GERB, United Patriots agree that next government will have Boiko Borissov as Prime Minister

Written by on April 4, 2017 in Bulgaria - Comments Off on GERB, United Patriots agree that next government will have Boiko Borissov as Prime Minister

The first official meeting between Boiko Borissov’s centre-right GERB and the nationalist United Patriots for talks on a coalition government has produced agreement that Borissov will be Prime Minister.

The talks were held in the National Assembly building on April 4, as a sequel to the March 26 parliamentary elections which saw Borissov’s GERB party win 95 seats in the National Assembly, giving it the right to the first mandate to seek to form a government.

The United Patriots came in third, with 27 out of 240 seats in the National Assembly, raising the possibility of a cabinet made up of GERB and the United Patriots, which together have just enough seats in Parliament for a government to be voted in.

Borissov attended the April 4 talks for more than an hour. Unlike in the negotiations on a coalition cabinet in 2014, he has taken personal charge of the current negotiating team.

Ataka leader Volen Siderov, one of the three co-leaders of the United Patriots coalition, told reporters that so far ministerial posts had not been allocated. Discussions were focusing on the points in a governance programme.

There will be further talks by the end of the week.

Siderov said that the talks had been constructive. He declined to say whether the coalition government would involve two or three partners.

Since the elections, there has been extensive talk that the coalition might involve the new National Assembly’s smallest party, Vesselin Mareshki’s Volya, which has a mere 12 MPs but could bolster the sustainability of the government in Parliament. Mareshki has spoken of wanting his party to hold various strategically-important portfolios, including the energy and foreign ministries.

GERB negotiator Delyan Dobrev told reporters that the new government would have a clear term of office of four years. “There is no dispute as to who will be Prime Minister,” Dobrev said.

This statement came about a day after United Patriots co-leader Valeri Simeonov said that the Prime Minister should be someone other than Borissov.

Borissov has been Bulgaria’s Prime Minister twice before, from 2009 to 2013 and again from 2014 to early 2017. Both of his terms ended prematurely in his resignation from office.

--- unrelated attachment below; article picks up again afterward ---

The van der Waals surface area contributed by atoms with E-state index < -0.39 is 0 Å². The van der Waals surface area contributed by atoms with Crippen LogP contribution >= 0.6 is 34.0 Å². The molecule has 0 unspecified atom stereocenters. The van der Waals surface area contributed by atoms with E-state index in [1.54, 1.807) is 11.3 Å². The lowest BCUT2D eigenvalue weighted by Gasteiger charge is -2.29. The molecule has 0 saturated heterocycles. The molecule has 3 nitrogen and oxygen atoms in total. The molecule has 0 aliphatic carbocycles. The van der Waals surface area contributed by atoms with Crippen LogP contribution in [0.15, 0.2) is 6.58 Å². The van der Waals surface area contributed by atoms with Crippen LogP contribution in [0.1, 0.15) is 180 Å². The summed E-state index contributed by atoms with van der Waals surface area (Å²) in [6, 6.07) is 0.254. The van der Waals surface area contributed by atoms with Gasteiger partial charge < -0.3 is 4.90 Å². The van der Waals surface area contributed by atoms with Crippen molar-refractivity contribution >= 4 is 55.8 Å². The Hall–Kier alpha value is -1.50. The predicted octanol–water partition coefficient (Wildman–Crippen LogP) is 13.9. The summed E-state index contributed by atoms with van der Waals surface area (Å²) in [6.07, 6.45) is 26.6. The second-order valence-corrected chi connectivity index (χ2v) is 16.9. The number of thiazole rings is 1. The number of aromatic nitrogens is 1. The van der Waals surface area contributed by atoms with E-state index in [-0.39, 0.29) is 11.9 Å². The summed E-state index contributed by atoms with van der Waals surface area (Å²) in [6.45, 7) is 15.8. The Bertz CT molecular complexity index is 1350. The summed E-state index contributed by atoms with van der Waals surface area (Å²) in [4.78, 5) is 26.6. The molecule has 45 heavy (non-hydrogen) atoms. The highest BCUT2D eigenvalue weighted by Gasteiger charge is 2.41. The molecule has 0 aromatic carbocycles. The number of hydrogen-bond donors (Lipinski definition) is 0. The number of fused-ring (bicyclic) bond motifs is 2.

Borissov told reporters after the talks, “I hope that the other parties realise that if we fail, everyone fails”.

According to Borissov, the United Patriots had assured him that a coalition with the Bulgarian Socialist Party would have been impossible, which meant that if GERB could not form a government, no one could.

Indicating that such failure would mean new elections, Borissov said that this would again mean loss of time, spending of money on an election and the state being tied up in knots.

He said that his only requirement of the United Patriots was that they should participate in the government, in a real way.

“With the patriots, we have 122 MPs, enough for a coalition. My sole requirement towards them is to enter in a real way into participation in the cabinet,” Borissov said, noting that he did not want what had happened in 2014, when the Patriotic Front supported his coalition government in the National Assembly without holding cabinet seats.

Borissov said that one of the United Patriots’ requirements, that had been agreed on in the talks, was for the coalition to serve out a full term in office and no participate should alone trigger early parliamentary elections.

He said that the United Patriots had not so far set out specific requirements for the number of cabinet seats they wanted, or which portfolios.

“I am please that the colleagues are very responsible. Now we have to find a reasonable compromise based on the programmes and the experts,” Borissov said.

/Politics

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About the Author

Clive Leviev-Sawyer is the Publisher and Editor-in-Chief of The Sofia Globe. He is the author of the book Bulgaria: Politics and Protests in the 21st Century (Riva Publishers, 2015).